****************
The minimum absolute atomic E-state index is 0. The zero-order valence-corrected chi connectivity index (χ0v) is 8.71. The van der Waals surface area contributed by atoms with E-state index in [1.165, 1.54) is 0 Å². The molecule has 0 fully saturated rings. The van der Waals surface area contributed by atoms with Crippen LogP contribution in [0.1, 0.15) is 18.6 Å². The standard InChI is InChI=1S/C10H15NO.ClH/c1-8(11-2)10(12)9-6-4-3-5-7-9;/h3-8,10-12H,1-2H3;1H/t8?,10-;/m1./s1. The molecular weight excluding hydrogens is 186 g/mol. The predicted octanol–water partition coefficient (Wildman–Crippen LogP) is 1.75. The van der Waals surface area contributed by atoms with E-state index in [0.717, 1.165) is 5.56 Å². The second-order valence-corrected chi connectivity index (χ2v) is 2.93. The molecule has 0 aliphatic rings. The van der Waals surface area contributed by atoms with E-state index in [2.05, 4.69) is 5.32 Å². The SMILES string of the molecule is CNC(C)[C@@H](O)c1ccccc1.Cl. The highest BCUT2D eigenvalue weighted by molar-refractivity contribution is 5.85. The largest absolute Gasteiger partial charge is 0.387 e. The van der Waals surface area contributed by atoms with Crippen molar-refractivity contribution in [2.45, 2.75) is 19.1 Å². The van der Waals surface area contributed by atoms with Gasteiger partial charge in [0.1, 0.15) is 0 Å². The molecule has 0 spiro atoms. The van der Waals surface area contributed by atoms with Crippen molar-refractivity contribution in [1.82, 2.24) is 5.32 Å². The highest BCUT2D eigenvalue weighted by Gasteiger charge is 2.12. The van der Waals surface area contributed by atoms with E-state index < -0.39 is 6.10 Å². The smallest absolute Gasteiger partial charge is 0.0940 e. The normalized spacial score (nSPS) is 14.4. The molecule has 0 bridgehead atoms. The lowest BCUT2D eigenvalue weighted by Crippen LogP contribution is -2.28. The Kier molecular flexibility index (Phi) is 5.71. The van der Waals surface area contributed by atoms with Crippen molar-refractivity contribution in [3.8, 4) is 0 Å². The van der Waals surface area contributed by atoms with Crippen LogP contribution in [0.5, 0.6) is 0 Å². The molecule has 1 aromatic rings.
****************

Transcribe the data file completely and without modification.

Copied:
The minimum absolute atomic E-state index is 0. The zero-order valence-corrected chi connectivity index (χ0v) is 8.71. The van der Waals surface area contributed by atoms with E-state index in [1.165, 1.54) is 0 Å². The molecule has 0 fully saturated rings. The van der Waals surface area contributed by atoms with Crippen LogP contribution in [0.1, 0.15) is 18.6 Å². The standard InChI is InChI=1S/C10H15NO.ClH/c1-8(11-2)10(12)9-6-4-3-5-7-9;/h3-8,10-12H,1-2H3;1H/t8?,10-;/m1./s1. The molecular weight excluding hydrogens is 186 g/mol. The predicted octanol–water partition coefficient (Wildman–Crippen LogP) is 1.75. The van der Waals surface area contributed by atoms with E-state index in [0.717, 1.165) is 5.56 Å². The second-order valence-corrected chi connectivity index (χ2v) is 2.93. The molecule has 0 aliphatic rings. The van der Waals surface area contributed by atoms with E-state index in [2.05, 4.69) is 5.32 Å². The SMILES string of the molecule is CNC(C)[C@@H](O)c1ccccc1.Cl. The highest BCUT2D eigenvalue weighted by molar-refractivity contribution is 5.85. The largest absolute Gasteiger partial charge is 0.387 e. The van der Waals surface area contributed by atoms with Crippen molar-refractivity contribution in [2.45, 2.75) is 19.1 Å². The van der Waals surface area contributed by atoms with Gasteiger partial charge in [0.1, 0.15) is 0 Å². The molecule has 0 spiro atoms. The van der Waals surface area contributed by atoms with Crippen molar-refractivity contribution in [1.82, 2.24) is 5.32 Å². The highest BCUT2D eigenvalue weighted by Gasteiger charge is 2.12. The van der Waals surface area contributed by atoms with E-state index < -0.39 is 6.10 Å². The smallest absolute Gasteiger partial charge is 0.0940 e. The normalized spacial score (nSPS) is 14.4. The molecule has 0 bridgehead atoms. The lowest BCUT2D eigenvalue weighted by Crippen LogP contribution is -2.28. The Kier molecular flexibility index (Phi) is 5.71. The van der Waals surface area contributed by atoms with Crippen molar-refractivity contribution in [3.8, 4) is 0 Å². The van der Waals surface area contributed by atoms with Crippen LogP contribution in [0.5, 0.6) is 0 Å². The molecule has 1 aromatic rings.